Doctrines that remains essential to Christianity

Doctrinesthat remains essential to Christianity

TheChristianity doctrine had been in existence from the beginning.However, after the death of Jesus some definitions and explanationsof Christianity dogma were still unresolved. In particular, the dogmaof incarnation and trinity doctrine, the divinity of Christ the maindoctrines that separates Christians from other religions was stillunresolved. History records that, by fourth century, there was noexisting church structure that could effectively resolve these issuesand spoke to everybody (Anatolios23).To this end, ecumenical councils were established to address theurgent matters affecting Christianity dogmas and theologicaldevelopment. Towards the fourth and fifth centuries four councilswere established to deal with doctrines that would shape Christianitytheology. The four councils were Nicaea 325, Constantinople 381,Ephesus 431 and the Chalcedon 451. The focus of this essay is on twocouncils Nicaea 325 and Constantinople 38, the issues dealt with,various positions taken and the decisions made by these councils.

Nicaea325 council

Theformation of Nicaea 325 was an attempt by the first Christian generations to preserve and transfer the Christianity theology as hadbeen received from the Apostles. Nicaea 325 was the first councilestablished by the early Christians in effort to find consensus onmatters of divinity and Christ trinity. Most importantly Nicaea 325or the first council as it is often referred led to the formation ofthe first Christian doctrine (Nicene Creed) (McGrath43). One of the purposes of the Nicaea council was to resolve thedisagreement that was arising from the Church of Alexandria over thedivine nature of Jesus the son and the relationship with the Father(God). The contentious issues was that the son had been begotten forthe Father in his own being, without any beginning, was begotten intime and was created out of nothing (Norman45).

EarlyChristians were monotheist just like the predecessor Jews andexperienced Christ as divine but different from the Father. The HolySpirit was conceived a divine but different from God-Father(McGrath75). This was the first dogma for early Christians especially on thedivinity of the Trinity (Son, God and Holy Spirit). Several proposalswere advanced in response to this dogma with many like theMonachianism, Modalism and Arianism believing that there was only oneGod, but the son and the Holy Spirit as lesser being, playingsubordinate role and with no divine powers (Anatolios63).The Nicaea 325 council rejected these proposals and instead endorsedthe proposals that, the Holy Spirit Son are equal God in divinity andsubstance. God is one, same with Son and Holy Spirit. The overallapproval being that the Unity and diversity of God is personified(Norman23).

However,critics did not accept this version of story as depicted by Arius whoobjected the teachings that God is Trinity (three in one Father, Sonand the Holy Spirit). In particular, Arius quotes the gospel of John14 28 where Jesus says, ‘The Father is greater than I.’ However,this is cancelled out by John 10 30 which quotes Jesus saying, ‘TheFather and I are one…whoever has seen me has seen the Father’(McGrath87). To this end, the council of Nicaea objected the Arianism beliefsthat tried to separate the son and Father. In conclusion, Nicaea 325council supported the ‘one in being’ homoousios- Greek word thatmeans made of same substance. In summary, the Nicaea 325 councilresolved the Arianism (divine nature of Son) and the modalism issue(God is one and appear in different forms son, God and Holy Spirit).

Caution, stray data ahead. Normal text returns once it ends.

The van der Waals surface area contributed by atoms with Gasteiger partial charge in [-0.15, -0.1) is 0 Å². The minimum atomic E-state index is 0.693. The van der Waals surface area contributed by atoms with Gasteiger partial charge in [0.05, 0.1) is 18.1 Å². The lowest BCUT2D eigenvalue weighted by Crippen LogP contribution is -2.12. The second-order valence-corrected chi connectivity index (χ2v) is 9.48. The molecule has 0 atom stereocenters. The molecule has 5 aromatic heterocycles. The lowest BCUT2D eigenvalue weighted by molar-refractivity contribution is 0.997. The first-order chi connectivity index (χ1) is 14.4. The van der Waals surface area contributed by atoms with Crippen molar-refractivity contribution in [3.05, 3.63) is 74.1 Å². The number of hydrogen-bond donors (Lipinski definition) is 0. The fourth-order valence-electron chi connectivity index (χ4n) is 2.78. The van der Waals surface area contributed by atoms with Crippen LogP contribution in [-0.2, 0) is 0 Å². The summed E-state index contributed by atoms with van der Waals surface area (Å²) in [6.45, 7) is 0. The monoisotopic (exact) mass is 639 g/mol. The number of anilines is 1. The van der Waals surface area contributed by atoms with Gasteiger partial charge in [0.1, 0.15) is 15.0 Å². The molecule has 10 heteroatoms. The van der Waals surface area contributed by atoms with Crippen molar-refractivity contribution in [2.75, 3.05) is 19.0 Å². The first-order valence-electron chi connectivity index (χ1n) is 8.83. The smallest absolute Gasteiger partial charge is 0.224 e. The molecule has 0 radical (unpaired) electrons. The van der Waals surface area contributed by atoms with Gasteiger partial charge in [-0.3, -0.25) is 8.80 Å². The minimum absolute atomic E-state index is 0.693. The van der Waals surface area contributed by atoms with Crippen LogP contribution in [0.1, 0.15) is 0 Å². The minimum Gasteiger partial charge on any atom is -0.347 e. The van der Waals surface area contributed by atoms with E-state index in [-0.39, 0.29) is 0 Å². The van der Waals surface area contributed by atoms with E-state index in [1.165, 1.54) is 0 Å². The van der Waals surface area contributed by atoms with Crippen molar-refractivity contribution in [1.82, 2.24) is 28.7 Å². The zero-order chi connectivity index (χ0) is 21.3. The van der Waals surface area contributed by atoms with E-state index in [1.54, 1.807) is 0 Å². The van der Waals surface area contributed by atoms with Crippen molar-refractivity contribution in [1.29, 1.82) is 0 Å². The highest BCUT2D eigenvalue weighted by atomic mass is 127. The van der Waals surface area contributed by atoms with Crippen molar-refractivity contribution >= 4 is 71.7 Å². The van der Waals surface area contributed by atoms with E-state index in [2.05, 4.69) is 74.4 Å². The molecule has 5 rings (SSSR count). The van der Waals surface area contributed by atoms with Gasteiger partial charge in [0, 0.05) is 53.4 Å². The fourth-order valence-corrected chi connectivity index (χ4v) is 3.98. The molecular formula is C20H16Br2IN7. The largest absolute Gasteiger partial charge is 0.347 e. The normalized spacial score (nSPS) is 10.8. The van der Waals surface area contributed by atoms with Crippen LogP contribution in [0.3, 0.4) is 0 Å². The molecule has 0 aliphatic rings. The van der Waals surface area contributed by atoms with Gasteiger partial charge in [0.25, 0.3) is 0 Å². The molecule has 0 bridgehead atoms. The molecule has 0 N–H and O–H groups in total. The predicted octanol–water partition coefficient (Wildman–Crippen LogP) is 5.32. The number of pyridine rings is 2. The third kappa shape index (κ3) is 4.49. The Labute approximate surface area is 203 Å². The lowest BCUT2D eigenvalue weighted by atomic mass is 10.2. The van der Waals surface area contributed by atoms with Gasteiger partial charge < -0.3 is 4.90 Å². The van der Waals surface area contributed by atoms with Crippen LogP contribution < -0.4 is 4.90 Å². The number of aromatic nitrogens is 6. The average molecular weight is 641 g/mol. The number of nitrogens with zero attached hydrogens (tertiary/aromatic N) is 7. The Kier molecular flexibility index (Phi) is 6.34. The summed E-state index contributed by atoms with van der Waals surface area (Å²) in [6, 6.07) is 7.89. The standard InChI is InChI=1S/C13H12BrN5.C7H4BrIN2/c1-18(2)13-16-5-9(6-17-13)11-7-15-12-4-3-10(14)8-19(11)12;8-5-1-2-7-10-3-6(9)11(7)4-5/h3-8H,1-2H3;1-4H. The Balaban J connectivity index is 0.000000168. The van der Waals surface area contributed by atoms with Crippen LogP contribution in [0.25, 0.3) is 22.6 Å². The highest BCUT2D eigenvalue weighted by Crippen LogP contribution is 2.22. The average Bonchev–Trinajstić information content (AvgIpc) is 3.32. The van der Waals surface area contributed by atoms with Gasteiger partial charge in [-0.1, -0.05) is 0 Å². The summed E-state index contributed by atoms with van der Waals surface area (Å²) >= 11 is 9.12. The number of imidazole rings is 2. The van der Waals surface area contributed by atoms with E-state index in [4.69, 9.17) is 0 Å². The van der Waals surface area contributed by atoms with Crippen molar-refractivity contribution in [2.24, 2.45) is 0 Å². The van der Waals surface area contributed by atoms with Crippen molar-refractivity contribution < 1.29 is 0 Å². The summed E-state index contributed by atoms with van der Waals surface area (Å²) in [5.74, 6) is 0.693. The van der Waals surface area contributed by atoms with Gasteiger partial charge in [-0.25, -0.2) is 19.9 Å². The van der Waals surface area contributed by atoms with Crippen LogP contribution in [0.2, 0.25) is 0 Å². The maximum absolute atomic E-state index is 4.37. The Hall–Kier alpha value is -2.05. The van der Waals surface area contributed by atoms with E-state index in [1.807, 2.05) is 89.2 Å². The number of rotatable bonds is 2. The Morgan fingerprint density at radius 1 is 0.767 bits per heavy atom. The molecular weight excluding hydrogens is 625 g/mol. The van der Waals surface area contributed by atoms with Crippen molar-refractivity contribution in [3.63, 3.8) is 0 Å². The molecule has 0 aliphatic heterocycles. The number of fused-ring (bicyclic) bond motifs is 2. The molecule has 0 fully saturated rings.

Constantinople381 council

Afterthe dogma of the Son divinity was resolved by the Nicaea 325 council,another issue had to be resolved on relationship between human natureand divine nature.TheConstantinople 381was convened in Constantinople by emperorTheodosius. The Constantinople 381was the second council in effort toreach a consensus on unresolved matters arising from Nicaea 325council. In particular, the council of Nicaea 325 had not clarifiedon the nature of Holy Spirit in the Trinity dogma. Controversy hademerged after the Nicene Creed from pro-Nicene theologians such asApollinaris, Macedonians and the Arianisms who still insisted thatGod was not three in one the son and the Holy Spirit weresubordinate beings with Jesus being half human and half divine. Thegeneral issue was that, Jesus was both divine and human(Norman 84).

However,the nature of Holy Spirit and its place in the Trinity dilemma wasmore contestations and unknown. As such, the Constantinople381council debated and clarified the divine nature of the Holy Spiritand Son. The position of the council was that Jesus is both human anddivine one person, Jesus, the God assumed the human form throughHoly Spirit without diminishing the divine trinity nature(Anatolios 23).In respect to the divinity of Holy Spirit, the council’s positionwas that the Holy Spirit is one and God rejecting the argument thatsince the Holy Spirit is sent by God, it is a lesser God. Overall,the Constantinople 381 council approved the fact that God was God inall forms in Holy Spirit, Son and the Father, and none is lesser Godthan the other because God is one and not limited to particular form.


Anatolios,Khaled, RetrievingNicaea: The Development and Meaning of Trinitarian Doctrine,Grand Rapids: Baker Publishing Group.2011.

McGrath,Alister.HistoricalTheology, an Introduction to the History of Christian Thought.Oxford: Blackwell Publishers. 1998.Chapter1. Print.

NormanTanner and Giuseppe Alberigo, eds. Decreesof the Ecumenical Councils.Washington, DC: Georgetown University Press. 1990, p.&nbsp1-84.Print.

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